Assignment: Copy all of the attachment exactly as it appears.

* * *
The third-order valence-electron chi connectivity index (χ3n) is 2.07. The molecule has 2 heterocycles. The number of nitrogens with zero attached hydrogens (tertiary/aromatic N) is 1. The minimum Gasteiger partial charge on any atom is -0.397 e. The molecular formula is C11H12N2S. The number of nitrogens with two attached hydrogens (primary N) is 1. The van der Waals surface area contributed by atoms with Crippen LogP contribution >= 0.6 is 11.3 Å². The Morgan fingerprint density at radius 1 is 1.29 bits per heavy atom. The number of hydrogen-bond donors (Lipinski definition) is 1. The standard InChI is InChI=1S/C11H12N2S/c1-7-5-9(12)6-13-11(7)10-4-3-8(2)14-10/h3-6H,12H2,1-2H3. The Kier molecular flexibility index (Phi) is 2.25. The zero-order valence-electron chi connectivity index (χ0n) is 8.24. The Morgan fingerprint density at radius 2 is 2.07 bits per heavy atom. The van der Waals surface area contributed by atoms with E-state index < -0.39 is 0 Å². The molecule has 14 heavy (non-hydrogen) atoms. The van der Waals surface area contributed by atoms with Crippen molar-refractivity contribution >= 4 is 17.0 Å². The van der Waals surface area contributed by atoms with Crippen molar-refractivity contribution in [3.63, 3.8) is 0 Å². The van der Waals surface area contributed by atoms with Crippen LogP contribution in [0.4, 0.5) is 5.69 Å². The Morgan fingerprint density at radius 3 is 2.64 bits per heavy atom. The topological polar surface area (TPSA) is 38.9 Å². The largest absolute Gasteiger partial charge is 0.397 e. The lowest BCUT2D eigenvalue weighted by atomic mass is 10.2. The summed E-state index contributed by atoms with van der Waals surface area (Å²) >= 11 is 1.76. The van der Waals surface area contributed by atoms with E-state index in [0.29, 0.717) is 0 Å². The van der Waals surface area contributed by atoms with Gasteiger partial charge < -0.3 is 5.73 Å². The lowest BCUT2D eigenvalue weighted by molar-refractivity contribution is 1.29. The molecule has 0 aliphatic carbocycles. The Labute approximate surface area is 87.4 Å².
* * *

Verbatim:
The third-order valence-electron chi connectivity index (χ3n) is 2.07. The molecule has 2 heterocycles. The number of nitrogens with zero attached hydrogens (tertiary/aromatic N) is 1. The minimum Gasteiger partial charge on any atom is -0.397 e. The molecular formula is C11H12N2S. The number of nitrogens with two attached hydrogens (primary N) is 1. The van der Waals surface area contributed by atoms with Crippen LogP contribution >= 0.6 is 11.3 Å². The Morgan fingerprint density at radius 1 is 1.29 bits per heavy atom. The number of hydrogen-bond donors (Lipinski definition) is 1. The standard InChI is InChI=1S/C11H12N2S/c1-7-5-9(12)6-13-11(7)10-4-3-8(2)14-10/h3-6H,12H2,1-2H3. The Kier molecular flexibility index (Phi) is 2.25. The zero-order valence-electron chi connectivity index (χ0n) is 8.24. The Morgan fingerprint density at radius 2 is 2.07 bits per heavy atom. The van der Waals surface area contributed by atoms with E-state index < -0.39 is 0 Å². The molecule has 14 heavy (non-hydrogen) atoms. The van der Waals surface area contributed by atoms with Crippen molar-refractivity contribution >= 4 is 17.0 Å². The van der Waals surface area contributed by atoms with Crippen molar-refractivity contribution in [3.63, 3.8) is 0 Å². The van der Waals surface area contributed by atoms with Crippen LogP contribution in [0.4, 0.5) is 5.69 Å². The Morgan fingerprint density at radius 3 is 2.64 bits per heavy atom. The topological polar surface area (TPSA) is 38.9 Å². The largest absolute Gasteiger partial charge is 0.397 e. The lowest BCUT2D eigenvalue weighted by atomic mass is 10.2. The summed E-state index contributed by atoms with van der Waals surface area (Å²) >= 11 is 1.76. The van der Waals surface area contributed by atoms with E-state index in [0.29, 0.717) is 0 Å². The van der Waals surface area contributed by atoms with Gasteiger partial charge < -0.3 is 5.73 Å². The lowest BCUT2D eigenvalue weighted by molar-refractivity contribution is 1.29. The molecule has 0 aliphatic carbocycles. The Labute approximate surface area is 87.4 Å².